Strengths and Weaknesses

Posted 03.25.2009

Atlas1 I’m spending most of this week fulfilling some of my duties as a faculty member in the Georgetown Leadership Coaching Program.  One of the topics that comes up fairly frequently  in the coaching classroom is the great debate on whether leaders should focus on playing to their strengths or improving their weaknesses.  Books like Go Put Your Strengths to Work by Marcus Buckingham and a lot of the writing coming out of the Gallup Organization advocate focusing only on your strengths. 

I beg to differ. If you want to be successful as a senior leader, you have to address both sides of the equation.  Strengths and weaknesses both matter – a lot.

That’s why I was excited to see a terrific post yesterday from my friend Dan McCarthy at the Great Leadership blog which methodically deconstructs the hoo-ha on only playing to one’s strengths.  It’s worth a read and I highly recommend it to you.

I've got nothing against leveraging one's strengths and actually encourage my coaching clients to do it all the time.  I think a lot of good coaching also focuses on calibrating the client's strengths – pointing out opportunities to either dial the strengths up or down.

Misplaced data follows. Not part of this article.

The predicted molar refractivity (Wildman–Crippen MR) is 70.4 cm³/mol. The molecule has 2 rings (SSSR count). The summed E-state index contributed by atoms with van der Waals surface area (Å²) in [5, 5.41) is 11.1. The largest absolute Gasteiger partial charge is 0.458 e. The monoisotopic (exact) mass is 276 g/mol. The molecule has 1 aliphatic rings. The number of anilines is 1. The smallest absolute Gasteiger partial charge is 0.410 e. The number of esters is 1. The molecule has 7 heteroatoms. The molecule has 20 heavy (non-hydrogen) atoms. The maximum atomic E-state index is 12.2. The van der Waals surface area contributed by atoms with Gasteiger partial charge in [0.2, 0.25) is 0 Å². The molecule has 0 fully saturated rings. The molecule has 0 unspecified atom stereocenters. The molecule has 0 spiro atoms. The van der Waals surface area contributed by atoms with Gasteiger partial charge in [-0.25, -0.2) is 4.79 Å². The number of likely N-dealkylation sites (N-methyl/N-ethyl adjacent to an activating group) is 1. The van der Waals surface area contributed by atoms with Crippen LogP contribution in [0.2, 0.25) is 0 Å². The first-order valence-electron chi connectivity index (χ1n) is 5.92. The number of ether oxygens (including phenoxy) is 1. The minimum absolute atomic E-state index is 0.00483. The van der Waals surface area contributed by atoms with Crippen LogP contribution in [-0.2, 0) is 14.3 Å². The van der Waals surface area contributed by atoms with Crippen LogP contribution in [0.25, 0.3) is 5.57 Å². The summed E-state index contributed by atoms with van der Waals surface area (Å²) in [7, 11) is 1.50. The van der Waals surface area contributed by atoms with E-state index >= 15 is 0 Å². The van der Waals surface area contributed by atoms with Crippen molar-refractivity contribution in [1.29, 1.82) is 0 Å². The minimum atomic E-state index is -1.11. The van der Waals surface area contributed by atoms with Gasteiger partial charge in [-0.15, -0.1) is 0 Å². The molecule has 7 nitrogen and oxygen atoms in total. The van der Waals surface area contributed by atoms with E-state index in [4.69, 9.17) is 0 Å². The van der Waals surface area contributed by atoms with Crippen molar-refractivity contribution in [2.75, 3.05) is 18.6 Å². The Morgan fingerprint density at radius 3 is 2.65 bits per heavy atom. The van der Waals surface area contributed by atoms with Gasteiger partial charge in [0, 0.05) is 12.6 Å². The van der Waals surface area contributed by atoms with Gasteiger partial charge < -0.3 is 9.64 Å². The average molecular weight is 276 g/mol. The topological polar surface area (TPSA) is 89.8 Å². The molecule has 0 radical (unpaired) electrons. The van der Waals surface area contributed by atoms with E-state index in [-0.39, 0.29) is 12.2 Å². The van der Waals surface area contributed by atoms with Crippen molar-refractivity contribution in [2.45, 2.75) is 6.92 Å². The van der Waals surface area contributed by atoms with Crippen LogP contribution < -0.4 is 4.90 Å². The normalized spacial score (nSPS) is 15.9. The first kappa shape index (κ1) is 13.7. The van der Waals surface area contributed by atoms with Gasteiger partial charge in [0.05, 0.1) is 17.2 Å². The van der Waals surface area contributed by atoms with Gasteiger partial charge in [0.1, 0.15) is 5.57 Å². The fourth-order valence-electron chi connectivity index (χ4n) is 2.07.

That said, if a leader wants to take on more responsibilities, the weaknesses also need to be addressed.  There are basic expectations that come with higher level roles.  If you want to play at the next level,  you have to master the skills required to be there whether or not your natural strengths match up with them.

The analogy that comes to mind is that I have two sons. The oldest is really strong on verbal skills and the youngest is really strong on math and science skills. They could both probably do OK in the world if they just played to their strengths.  But, if they really want to achieve at the highest levels, the oldest is going to have to work on his math and the youngest is going to have to become a better writer.  There is a certain basic level of competence required to be a successful 21st century citizen and those standards are the standards. If you want to play, you’ve got to meet them.  

It’s the same situation with leadership. Smart leaders are honest with themselves that they have both strengths and weaknesses.  The really smart leaders intentionally and continuously work on improving on the weaknesses that matter most.

That’s my take. What’s yours?